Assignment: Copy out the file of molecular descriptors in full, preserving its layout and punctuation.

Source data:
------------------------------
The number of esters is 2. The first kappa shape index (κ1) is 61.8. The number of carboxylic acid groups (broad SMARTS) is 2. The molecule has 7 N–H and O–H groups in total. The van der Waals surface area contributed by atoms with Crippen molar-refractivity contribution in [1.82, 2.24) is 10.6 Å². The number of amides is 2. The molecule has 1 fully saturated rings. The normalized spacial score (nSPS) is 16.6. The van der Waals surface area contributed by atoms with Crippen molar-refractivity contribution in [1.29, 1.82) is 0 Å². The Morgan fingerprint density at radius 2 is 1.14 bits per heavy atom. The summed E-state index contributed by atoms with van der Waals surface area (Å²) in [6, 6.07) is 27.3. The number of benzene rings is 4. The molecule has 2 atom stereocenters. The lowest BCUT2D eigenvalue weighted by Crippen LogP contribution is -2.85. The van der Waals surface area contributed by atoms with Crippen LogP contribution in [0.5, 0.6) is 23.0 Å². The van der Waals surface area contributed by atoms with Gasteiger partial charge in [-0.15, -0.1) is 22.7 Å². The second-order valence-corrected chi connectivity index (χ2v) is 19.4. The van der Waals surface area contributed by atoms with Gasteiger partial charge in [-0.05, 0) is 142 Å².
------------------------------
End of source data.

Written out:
The number of esters is 2. The first kappa shape index (κ1) is 61.8. The number of carboxylic acid groups (broad SMARTS) is 2. The molecule has 7 N–H and O–H groups in total. The van der Waals surface area contributed by atoms with Crippen molar-refractivity contribution in [1.82, 2.24) is 10.6 Å². The number of amides is 2. The molecule has 1 fully saturated rings. The normalized spacial score (nSPS) is 16.6. The van der Waals surface area contributed by atoms with Crippen molar-refractivity contribution in [1.29, 1.82) is 0 Å². The Morgan fingerprint density at radius 2 is 1.14 bits per heavy atom. The summed E-state index contributed by atoms with van der Waals surface area (Å²) in [6, 6.07) is 27.3. The number of benzene rings is 4. The molecule has 2 atom stereocenters. The lowest BCUT2D eigenvalue weighted by Crippen LogP contribution is -2.85. The van der Waals surface area contributed by atoms with Crippen LogP contribution in [0.5, 0.6) is 23.0 Å². The van der Waals surface area contributed by atoms with Gasteiger partial charge in [-0.15, -0.1) is 22.7 Å². The second-order valence-corrected chi connectivity index (χ2v) is 19.4. The van der Waals surface area contributed by atoms with Gasteiger partial charge in [-0.05, 0) is 142 Å².